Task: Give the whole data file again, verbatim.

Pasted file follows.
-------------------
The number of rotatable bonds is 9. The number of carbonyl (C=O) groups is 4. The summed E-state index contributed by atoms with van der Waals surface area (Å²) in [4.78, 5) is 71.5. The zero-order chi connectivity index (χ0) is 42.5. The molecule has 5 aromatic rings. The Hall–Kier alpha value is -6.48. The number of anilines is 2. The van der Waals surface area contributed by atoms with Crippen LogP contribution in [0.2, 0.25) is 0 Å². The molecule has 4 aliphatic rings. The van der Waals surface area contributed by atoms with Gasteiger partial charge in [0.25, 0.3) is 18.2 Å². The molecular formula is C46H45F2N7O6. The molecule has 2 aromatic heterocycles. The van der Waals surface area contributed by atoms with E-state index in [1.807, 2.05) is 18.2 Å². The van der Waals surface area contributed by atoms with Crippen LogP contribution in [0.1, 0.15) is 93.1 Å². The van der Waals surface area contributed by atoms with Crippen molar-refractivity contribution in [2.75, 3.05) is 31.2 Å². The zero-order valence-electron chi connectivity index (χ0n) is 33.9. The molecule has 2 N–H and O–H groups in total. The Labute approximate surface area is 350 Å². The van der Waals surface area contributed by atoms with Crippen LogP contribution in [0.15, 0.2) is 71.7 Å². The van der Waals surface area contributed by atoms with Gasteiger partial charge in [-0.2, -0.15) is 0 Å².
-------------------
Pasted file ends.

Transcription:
The number of rotatable bonds is 9. The number of carbonyl (C=O) groups is 4. The summed E-state index contributed by atoms with van der Waals surface area (Å²) in [4.78, 5) is 71.5. The zero-order chi connectivity index (χ0) is 42.5. The molecule has 5 aromatic rings. The Hall–Kier alpha value is -6.48. The number of anilines is 2. The van der Waals surface area contributed by atoms with Crippen LogP contribution in [0.2, 0.25) is 0 Å². The molecule has 4 aliphatic rings. The van der Waals surface area contributed by atoms with Gasteiger partial charge in [0.25, 0.3) is 18.2 Å². The molecular formula is C46H45F2N7O6. The molecule has 2 aromatic heterocycles. The van der Waals surface area contributed by atoms with E-state index in [1.807, 2.05) is 18.2 Å². The van der Waals surface area contributed by atoms with Crippen LogP contribution in [0.1, 0.15) is 93.1 Å². The van der Waals surface area contributed by atoms with Crippen molar-refractivity contribution in [2.75, 3.05) is 31.2 Å². The zero-order valence-electron chi connectivity index (χ0n) is 33.9. The molecule has 2 N–H and O–H groups in total. The Labute approximate surface area is 350 Å². The van der Waals surface area contributed by atoms with Crippen LogP contribution in [0.15, 0.2) is 71.7 Å². The van der Waals surface area contributed by atoms with Gasteiger partial charge in [-0.2, -0.15) is 0 Å².